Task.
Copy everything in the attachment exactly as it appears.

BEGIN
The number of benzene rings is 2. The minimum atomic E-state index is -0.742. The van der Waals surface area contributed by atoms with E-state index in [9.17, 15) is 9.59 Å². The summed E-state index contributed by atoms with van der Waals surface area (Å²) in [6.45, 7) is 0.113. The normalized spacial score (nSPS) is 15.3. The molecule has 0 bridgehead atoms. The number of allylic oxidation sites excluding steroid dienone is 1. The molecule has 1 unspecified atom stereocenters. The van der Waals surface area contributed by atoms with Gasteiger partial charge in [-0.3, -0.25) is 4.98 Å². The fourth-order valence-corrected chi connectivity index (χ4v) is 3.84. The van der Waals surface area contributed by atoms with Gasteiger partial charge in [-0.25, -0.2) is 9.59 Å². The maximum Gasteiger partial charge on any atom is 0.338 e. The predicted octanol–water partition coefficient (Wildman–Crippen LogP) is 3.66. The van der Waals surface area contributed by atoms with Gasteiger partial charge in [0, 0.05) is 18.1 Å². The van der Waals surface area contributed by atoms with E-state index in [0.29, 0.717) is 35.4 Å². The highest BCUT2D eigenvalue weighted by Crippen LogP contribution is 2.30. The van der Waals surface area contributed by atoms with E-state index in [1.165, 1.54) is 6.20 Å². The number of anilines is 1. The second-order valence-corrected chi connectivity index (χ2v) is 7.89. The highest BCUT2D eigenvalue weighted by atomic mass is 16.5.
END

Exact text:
The number of benzene rings is 2. The minimum atomic E-state index is -0.742. The van der Waals surface area contributed by atoms with E-state index in [9.17, 15) is 9.59 Å². The summed E-state index contributed by atoms with van der Waals surface area (Å²) in [6.45, 7) is 0.113. The normalized spacial score (nSPS) is 15.3. The molecule has 0 bridgehead atoms. The number of allylic oxidation sites excluding steroid dienone is 1. The molecule has 1 unspecified atom stereocenters. The van der Waals surface area contributed by atoms with Gasteiger partial charge in [-0.3, -0.25) is 4.98 Å². The fourth-order valence-corrected chi connectivity index (χ4v) is 3.84. The van der Waals surface area contributed by atoms with Gasteiger partial charge in [-0.25, -0.2) is 9.59 Å². The maximum Gasteiger partial charge on any atom is 0.338 e. The predicted octanol–water partition coefficient (Wildman–Crippen LogP) is 3.66. The van der Waals surface area contributed by atoms with Gasteiger partial charge in [0, 0.05) is 18.1 Å². The van der Waals surface area contributed by atoms with E-state index in [0.29, 0.717) is 35.4 Å². The highest BCUT2D eigenvalue weighted by Crippen LogP contribution is 2.30. The van der Waals surface area contributed by atoms with E-state index in [1.165, 1.54) is 6.20 Å². The number of anilines is 1. The second-order valence-corrected chi connectivity index (χ2v) is 7.89. The highest BCUT2D eigenvalue weighted by atomic mass is 16.5.